Revised 16 September 2021

Critical Thinking

An argument is a presentation of reasons to support a conclusion. An argument can be verbal or in written form. 

A person who practices critical thinking can make an objective and rationale assessment of the assertions and arguments of others. By doing so, a critical thinker is better able to make decisions and solve problems than those who do not practice critical thinking. 

Critical thinking involves the ability to recognise the logical form of an argument, deconstruct that argument, and then evaluate the conclusion. Someone with a high IQ and/or who has broad knowledge and a fast memory recall is not necessarily a critical thinker. 

Critical thinking includes not only understanding the correct use of logic, but also considers the psychological biases of oneself and others. Critical thinking requires practice, effort, and the humility of being prepared to objectively consider claims and arguments of others which challenge one’s own beliefs.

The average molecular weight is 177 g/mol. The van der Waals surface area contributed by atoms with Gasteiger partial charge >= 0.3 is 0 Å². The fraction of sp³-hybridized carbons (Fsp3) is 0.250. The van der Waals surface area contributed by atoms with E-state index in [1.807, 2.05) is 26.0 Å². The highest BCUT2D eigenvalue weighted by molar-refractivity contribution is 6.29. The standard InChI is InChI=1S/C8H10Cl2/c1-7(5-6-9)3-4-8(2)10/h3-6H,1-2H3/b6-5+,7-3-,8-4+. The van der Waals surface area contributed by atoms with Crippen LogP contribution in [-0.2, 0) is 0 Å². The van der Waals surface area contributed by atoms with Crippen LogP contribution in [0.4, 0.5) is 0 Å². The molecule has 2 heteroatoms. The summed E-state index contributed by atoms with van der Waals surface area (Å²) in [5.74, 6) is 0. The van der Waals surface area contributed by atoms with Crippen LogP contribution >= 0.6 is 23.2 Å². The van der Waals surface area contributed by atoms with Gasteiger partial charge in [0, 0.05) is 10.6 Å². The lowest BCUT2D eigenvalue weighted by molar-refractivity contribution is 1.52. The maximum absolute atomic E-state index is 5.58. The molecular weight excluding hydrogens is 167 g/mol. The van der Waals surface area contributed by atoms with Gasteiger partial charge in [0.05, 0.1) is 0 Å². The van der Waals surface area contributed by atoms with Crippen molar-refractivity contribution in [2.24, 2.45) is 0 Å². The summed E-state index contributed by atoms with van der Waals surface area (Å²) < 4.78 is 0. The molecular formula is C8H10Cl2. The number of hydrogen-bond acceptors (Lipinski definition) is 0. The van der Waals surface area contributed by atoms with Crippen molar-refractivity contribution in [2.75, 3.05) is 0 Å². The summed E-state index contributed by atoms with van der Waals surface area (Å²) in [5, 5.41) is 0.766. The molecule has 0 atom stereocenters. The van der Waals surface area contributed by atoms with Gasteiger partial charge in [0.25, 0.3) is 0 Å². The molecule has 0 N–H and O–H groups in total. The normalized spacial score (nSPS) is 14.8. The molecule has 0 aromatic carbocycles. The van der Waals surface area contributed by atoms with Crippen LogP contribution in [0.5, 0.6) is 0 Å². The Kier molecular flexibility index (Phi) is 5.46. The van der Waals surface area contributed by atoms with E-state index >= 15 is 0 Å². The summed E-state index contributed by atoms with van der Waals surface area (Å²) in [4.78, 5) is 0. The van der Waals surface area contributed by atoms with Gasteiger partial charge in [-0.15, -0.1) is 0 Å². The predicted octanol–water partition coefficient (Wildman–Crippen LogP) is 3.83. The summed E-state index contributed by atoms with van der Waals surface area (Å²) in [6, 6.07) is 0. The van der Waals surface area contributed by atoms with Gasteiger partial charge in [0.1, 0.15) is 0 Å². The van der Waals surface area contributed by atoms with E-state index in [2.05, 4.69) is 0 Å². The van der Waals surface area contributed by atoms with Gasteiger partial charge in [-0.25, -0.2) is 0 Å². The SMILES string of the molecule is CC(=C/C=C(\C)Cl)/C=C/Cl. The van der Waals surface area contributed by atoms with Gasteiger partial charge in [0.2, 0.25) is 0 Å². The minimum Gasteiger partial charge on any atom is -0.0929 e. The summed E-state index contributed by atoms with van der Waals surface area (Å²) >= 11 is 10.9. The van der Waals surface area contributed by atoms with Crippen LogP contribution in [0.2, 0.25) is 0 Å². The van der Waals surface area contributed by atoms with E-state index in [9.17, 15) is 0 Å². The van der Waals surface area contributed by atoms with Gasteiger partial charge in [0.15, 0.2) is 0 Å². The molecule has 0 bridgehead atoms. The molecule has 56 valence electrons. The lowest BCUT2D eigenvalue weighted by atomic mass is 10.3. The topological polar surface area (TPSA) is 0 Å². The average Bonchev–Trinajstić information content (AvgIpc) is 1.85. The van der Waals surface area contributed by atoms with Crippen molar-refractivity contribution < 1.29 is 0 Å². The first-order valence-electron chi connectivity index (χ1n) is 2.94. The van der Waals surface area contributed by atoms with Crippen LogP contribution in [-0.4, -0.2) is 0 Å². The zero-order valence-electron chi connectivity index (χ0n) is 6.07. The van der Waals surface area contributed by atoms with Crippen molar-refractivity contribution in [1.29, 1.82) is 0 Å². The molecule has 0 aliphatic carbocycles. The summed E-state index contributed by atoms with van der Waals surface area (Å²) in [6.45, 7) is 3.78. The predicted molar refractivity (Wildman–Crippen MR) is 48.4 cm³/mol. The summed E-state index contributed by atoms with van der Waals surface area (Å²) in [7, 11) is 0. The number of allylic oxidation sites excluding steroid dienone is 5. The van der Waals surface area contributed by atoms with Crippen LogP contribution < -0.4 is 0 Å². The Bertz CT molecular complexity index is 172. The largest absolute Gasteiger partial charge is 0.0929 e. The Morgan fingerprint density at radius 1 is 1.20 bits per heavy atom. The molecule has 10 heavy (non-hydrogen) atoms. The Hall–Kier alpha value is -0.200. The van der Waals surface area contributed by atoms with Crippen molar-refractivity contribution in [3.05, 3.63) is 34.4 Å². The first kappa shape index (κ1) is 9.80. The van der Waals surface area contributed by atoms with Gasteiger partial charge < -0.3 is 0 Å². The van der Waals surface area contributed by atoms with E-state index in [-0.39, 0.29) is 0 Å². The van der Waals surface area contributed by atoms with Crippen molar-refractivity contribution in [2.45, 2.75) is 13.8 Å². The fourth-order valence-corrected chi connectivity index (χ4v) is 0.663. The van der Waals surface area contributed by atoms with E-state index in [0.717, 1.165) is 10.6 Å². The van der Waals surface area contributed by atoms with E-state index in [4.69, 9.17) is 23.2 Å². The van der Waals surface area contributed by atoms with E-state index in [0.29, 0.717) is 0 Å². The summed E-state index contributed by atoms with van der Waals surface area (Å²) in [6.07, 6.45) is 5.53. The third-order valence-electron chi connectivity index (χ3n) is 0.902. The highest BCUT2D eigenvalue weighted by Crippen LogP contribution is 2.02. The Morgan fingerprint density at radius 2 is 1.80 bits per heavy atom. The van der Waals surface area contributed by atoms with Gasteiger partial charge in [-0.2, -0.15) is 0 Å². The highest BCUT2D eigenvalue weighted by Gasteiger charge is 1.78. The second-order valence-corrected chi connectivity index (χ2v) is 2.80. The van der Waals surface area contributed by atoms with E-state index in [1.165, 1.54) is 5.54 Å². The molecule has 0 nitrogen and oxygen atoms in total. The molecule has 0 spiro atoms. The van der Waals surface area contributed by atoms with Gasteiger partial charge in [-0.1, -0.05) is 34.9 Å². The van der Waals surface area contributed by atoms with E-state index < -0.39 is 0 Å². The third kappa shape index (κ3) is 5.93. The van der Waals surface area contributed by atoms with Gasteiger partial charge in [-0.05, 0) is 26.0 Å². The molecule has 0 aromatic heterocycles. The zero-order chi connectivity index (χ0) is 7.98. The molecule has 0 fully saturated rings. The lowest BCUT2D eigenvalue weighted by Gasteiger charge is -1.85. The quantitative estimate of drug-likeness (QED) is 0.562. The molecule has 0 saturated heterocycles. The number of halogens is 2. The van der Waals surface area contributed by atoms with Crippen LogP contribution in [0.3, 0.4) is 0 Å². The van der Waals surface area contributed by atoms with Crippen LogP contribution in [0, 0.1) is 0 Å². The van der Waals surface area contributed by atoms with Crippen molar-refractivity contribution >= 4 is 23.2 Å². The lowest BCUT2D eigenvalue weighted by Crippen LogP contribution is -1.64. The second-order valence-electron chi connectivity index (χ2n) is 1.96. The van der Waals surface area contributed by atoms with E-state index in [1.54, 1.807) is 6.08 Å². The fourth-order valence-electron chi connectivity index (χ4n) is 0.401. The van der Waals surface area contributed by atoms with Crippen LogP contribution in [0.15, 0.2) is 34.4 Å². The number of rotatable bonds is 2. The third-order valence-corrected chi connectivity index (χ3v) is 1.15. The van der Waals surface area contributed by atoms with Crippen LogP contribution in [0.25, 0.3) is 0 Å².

The process of critical thinking is not intended to make all people think alike and critical thinkers can come to different conclusions due to having a different value system. Actions or inaction which follow beliefs based on some value systems might  imperil the rights, wellbeing, and safety of others.  

Formal Logic

Aristotle (384 BCE – 322 BCE) developed a formal framework of deductive reasoning. The following three statements is a classic example of deductive reasoning: 

1. “All men are mortal

2. "Socrates is a man”

and then concludes

3. "Socrates is mortal" 

The above conclusion is a logically valid deduction based on reasoning from the general to the particular. 

In formal logic, the statements “All men are mortal” and “Socrates is a man” are known as premises (propositions) and a syllogism is the simplest sequence of logical premises and conclusions. The modern term "argument" will continue to be used here for any form of reasoning in which a conclusion is drawn from two or more premises. The key feature of a logically valid deduction is that if the premises are true and one thing follows necessarily from the other, then the conclusion must be true. 

Deduction alone, however, cannot establish whether a conclusion is true or not as opposed to being logically valid. All that logic can offer is that if all the premises are true, then the conclusion must also be true so long as the conclusion follows necessarily from the premises. If any of the premises is not true, then the conclusion is also not true. 

Refer to the Recommended Books Sub-section: Scientific Method and Sub-Section: Critical Thinking for the sources of this Sub-section and further reading.